Hall of Private Audiences, in the Red Fort of Delhi built in 1571 was the place where the Mughal emperor Akbar received courtiers and state guests. It was also known as the Shah Mahal. A gate on the north side of the preceding Diwan-i-Am audience hall led to the innermost court of the palace called Jalau Khana and the Diwan-i-Khas. Originally there were two kaas PDF on the west of the hall, one for the nobles and the other for those of a lower rank.
It measures 90 x 67 feet. It consists of a rectangular central chamber, surrounded by a series of arches rising from marble piers. The lower parts of the piers are inlaid with floral designs, while the upper portions are painted and gilded. The four corners of the roof are surmounted by pillared chhatri. The ceiling, which was originally inlaid with silver and gold, was stripped bare by successive financial crises of the empire by the Jats or Marattas.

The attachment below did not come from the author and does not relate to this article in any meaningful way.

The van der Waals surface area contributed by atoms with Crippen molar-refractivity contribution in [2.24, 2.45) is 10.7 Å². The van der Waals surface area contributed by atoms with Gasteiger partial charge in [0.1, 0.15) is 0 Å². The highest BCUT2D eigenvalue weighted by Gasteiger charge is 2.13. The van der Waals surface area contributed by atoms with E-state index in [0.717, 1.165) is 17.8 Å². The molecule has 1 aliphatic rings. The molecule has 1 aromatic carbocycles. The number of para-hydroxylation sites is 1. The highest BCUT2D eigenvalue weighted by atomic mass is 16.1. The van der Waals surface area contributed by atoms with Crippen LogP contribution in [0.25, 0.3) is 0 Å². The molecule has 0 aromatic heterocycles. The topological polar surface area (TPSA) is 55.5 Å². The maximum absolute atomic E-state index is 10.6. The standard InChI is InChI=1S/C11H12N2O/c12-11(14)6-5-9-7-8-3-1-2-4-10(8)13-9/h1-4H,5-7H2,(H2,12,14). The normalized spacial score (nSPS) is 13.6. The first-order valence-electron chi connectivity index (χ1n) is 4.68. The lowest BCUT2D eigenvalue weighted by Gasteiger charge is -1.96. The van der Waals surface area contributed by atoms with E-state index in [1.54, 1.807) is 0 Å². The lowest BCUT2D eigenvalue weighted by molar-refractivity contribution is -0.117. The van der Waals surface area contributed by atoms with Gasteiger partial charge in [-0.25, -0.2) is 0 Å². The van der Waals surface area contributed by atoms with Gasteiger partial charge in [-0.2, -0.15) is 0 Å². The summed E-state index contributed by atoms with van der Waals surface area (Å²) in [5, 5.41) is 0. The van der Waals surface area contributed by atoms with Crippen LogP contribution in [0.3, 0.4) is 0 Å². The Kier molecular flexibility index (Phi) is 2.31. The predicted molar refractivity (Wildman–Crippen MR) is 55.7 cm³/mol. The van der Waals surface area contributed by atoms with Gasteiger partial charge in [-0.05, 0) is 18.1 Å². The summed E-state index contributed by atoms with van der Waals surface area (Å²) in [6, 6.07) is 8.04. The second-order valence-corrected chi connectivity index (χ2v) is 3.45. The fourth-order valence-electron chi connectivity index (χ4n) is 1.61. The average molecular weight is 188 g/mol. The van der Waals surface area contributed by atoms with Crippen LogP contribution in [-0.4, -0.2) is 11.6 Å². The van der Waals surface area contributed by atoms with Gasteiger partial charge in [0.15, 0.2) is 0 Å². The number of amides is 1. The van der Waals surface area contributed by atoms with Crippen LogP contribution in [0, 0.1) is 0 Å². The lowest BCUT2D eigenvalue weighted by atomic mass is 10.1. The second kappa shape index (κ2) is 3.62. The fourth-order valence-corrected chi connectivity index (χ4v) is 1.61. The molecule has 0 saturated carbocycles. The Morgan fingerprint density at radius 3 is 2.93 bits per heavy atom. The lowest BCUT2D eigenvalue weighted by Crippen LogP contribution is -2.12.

The current ceiling was installed in 1911. The later Peacock Throne from after Nadir Shah’s invasion once stood in this hall, towards the east side. The building used to have red awnings, or shamianas. The interior was completely plundered following the Indian Rebellion of 1857. The throne, the carpets, and any other items went missing.